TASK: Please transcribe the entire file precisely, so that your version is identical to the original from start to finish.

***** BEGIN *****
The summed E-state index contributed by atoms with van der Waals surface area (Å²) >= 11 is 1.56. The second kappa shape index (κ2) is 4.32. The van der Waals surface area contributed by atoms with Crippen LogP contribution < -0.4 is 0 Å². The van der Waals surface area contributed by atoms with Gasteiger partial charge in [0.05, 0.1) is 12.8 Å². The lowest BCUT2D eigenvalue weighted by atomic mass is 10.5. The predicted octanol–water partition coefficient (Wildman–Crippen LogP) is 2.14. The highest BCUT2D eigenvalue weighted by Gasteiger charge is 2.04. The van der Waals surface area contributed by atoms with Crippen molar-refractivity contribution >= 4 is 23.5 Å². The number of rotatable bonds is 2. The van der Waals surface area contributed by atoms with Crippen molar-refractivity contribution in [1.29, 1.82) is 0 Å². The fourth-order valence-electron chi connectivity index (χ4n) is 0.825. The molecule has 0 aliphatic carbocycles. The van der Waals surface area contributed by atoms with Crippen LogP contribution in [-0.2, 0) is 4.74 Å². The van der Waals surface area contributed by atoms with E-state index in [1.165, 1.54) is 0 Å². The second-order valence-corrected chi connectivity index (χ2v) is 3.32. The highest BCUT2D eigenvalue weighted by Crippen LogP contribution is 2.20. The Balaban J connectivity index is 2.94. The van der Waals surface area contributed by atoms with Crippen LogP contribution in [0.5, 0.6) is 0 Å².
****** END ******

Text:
The summed E-state index contributed by atoms with van der Waals surface area (Å²) >= 11 is 1.56. The second kappa shape index (κ2) is 4.32. The van der Waals surface area contributed by atoms with Crippen LogP contribution < -0.4 is 0 Å². The van der Waals surface area contributed by atoms with Gasteiger partial charge in [0.05, 0.1) is 12.8 Å². The lowest BCUT2D eigenvalue weighted by atomic mass is 10.5. The predicted octanol–water partition coefficient (Wildman–Crippen LogP) is 2.14. The highest BCUT2D eigenvalue weighted by Gasteiger charge is 2.04. The van der Waals surface area contributed by atoms with Crippen molar-refractivity contribution >= 4 is 23.5 Å². The number of rotatable bonds is 2. The van der Waals surface area contributed by atoms with Crippen molar-refractivity contribution in [1.29, 1.82) is 0 Å². The fourth-order valence-electron chi connectivity index (χ4n) is 0.825. The molecule has 0 aliphatic carbocycles. The van der Waals surface area contributed by atoms with Crippen LogP contribution in [-0.2, 0) is 4.74 Å². The van der Waals surface area contributed by atoms with E-state index in [1.165, 1.54) is 0 Å². The second-order valence-corrected chi connectivity index (χ2v) is 3.32. The highest BCUT2D eigenvalue weighted by Crippen LogP contribution is 2.20. The Balaban J connectivity index is 2.94. The van der Waals surface area contributed by atoms with Crippen LogP contribution in [0.5, 0.6) is 0 Å².